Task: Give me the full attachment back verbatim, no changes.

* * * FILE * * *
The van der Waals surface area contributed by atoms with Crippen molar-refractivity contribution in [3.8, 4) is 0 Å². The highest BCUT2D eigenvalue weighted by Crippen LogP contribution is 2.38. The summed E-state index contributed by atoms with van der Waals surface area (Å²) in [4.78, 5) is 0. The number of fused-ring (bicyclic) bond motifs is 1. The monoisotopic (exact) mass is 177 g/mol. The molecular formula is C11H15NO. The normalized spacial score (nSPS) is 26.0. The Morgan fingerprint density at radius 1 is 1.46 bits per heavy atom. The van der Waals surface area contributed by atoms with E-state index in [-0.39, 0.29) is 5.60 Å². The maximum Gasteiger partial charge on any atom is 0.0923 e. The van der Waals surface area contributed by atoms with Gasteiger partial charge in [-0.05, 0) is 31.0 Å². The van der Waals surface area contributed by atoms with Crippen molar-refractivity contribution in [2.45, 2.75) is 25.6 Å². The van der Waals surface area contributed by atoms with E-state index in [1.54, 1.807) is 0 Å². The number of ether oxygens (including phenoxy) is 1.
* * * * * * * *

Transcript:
The van der Waals surface area contributed by atoms with Crippen molar-refractivity contribution in [3.8, 4) is 0 Å². The highest BCUT2D eigenvalue weighted by Crippen LogP contribution is 2.38. The summed E-state index contributed by atoms with van der Waals surface area (Å²) in [4.78, 5) is 0. The number of fused-ring (bicyclic) bond motifs is 1. The monoisotopic (exact) mass is 177 g/mol. The molecular formula is C11H15NO. The normalized spacial score (nSPS) is 26.0. The Morgan fingerprint density at radius 1 is 1.46 bits per heavy atom. The van der Waals surface area contributed by atoms with E-state index in [-0.39, 0.29) is 5.60 Å². The maximum Gasteiger partial charge on any atom is 0.0923 e. The van der Waals surface area contributed by atoms with Gasteiger partial charge in [-0.05, 0) is 31.0 Å². The van der Waals surface area contributed by atoms with Crippen molar-refractivity contribution in [2.45, 2.75) is 25.6 Å². The van der Waals surface area contributed by atoms with E-state index in [1.54, 1.807) is 0 Å². The number of ether oxygens (including phenoxy) is 1.